The fictitious war on cars

Why the automobile is not ai??i?? and has never been ai??i?? endangered

Jennifer Good ai??i?? The Brock Press (Brock University)

Canadian University Press


Bike lanes don’t slit cars’ tires. There’s no war zone here. (Photo courtesy of Paul Krueger/Flickr Creative Commons.)

ST. CATHARINES (CUP) ai??i?? “The War OnAi??Cars.”Ai??It’s a slogan that I first heard Rob Ford use in his successful Toronto mayoral campaign. More recently, Progressive Conservative premier wannabe TimAi??HudakAi??used “The War On Cars” mantra in his unsuccessful campaign. The concept? Bike lanes, streetcars and car-related taxes are indications that the car is under attack. “The War On Cars” encourages us to believe that, somewhere out there, unfriendly folks are making life difficult for those of us who just want to drive ourAi??favouriteAi??jalopy, unencumbered by nasty, inconvenient stuff like bikes and streetcars.

This notion, that the car is somehow falling victim to a nefarious war, strikes me as so ridiculous that I can barely stand it. The idea that cars have some sort of prima facie role as the rightful transporter of the people comes not from some set of objective benefits of car travel, but rather from the car’s history of dismantling ai??i?? indeed waging a war upon ai??i?? other transportation options. When the car was born in the earlyAi??1900s, the big car companies (like General Motors) realized that a fast, efficient network of economically viable publicAi??transportationAi??would impede the car’s rise to prominence.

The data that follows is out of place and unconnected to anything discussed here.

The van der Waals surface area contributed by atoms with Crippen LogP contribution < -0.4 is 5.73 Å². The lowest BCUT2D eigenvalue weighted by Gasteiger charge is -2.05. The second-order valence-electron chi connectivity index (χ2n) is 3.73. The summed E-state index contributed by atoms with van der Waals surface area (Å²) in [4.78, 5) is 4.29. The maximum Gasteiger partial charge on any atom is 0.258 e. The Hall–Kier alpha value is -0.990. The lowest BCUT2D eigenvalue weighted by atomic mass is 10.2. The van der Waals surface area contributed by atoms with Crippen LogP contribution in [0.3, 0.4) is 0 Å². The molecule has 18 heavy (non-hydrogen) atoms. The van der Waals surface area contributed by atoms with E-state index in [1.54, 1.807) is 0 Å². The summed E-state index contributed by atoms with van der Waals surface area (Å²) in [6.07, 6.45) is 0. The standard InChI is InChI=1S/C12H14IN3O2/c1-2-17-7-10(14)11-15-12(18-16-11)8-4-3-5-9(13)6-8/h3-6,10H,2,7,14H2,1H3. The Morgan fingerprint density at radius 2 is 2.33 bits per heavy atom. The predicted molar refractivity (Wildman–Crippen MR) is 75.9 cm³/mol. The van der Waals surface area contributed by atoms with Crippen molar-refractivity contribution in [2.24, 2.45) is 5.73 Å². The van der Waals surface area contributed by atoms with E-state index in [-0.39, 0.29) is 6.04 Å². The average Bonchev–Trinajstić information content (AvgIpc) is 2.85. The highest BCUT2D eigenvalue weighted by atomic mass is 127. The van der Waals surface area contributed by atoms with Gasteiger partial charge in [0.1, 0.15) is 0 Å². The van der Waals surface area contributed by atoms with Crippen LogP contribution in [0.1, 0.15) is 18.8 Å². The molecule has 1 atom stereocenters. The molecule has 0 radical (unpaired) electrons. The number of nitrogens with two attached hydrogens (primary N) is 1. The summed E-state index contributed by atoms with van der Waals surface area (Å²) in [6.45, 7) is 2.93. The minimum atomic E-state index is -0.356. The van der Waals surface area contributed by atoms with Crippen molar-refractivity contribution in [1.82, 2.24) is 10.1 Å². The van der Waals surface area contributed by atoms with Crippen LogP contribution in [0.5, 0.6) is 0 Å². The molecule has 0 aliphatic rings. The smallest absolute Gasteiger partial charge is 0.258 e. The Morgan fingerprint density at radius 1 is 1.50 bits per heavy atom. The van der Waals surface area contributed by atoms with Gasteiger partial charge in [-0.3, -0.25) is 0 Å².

In the PBS documentary Taken For A Ride, filmmakers Jim Klein and Martha Olson describe their exploration of this moment in history thusly: “Before freeways, traffic congestion and air pollution, public transportation was a vital part of the American landscape. [Taken For A Ride] weaves [together] investigative journalism, urban history and social commentary to uncover General Motors’ role in dismantling street car transportation in the 1930s, therefore catapulting the automobile to the centre of our national culture.”

Dismantling the street car? This is the way that car travel has gained prominence: by making the playing field ai??i?? or transportation field ai??i?? as uneven as possible. Car travel has become entrenched over the years, and our support of its dominance has been unfailing. From road maintenance to oil/fuel subsidies, and from tax breaks to industry bailouts (and a few oil-relatedAi??skirmishesAi??here and there), I think one would be hard-pressed to say that we have done anything but continually prop up the car’s reign over our other transportation options.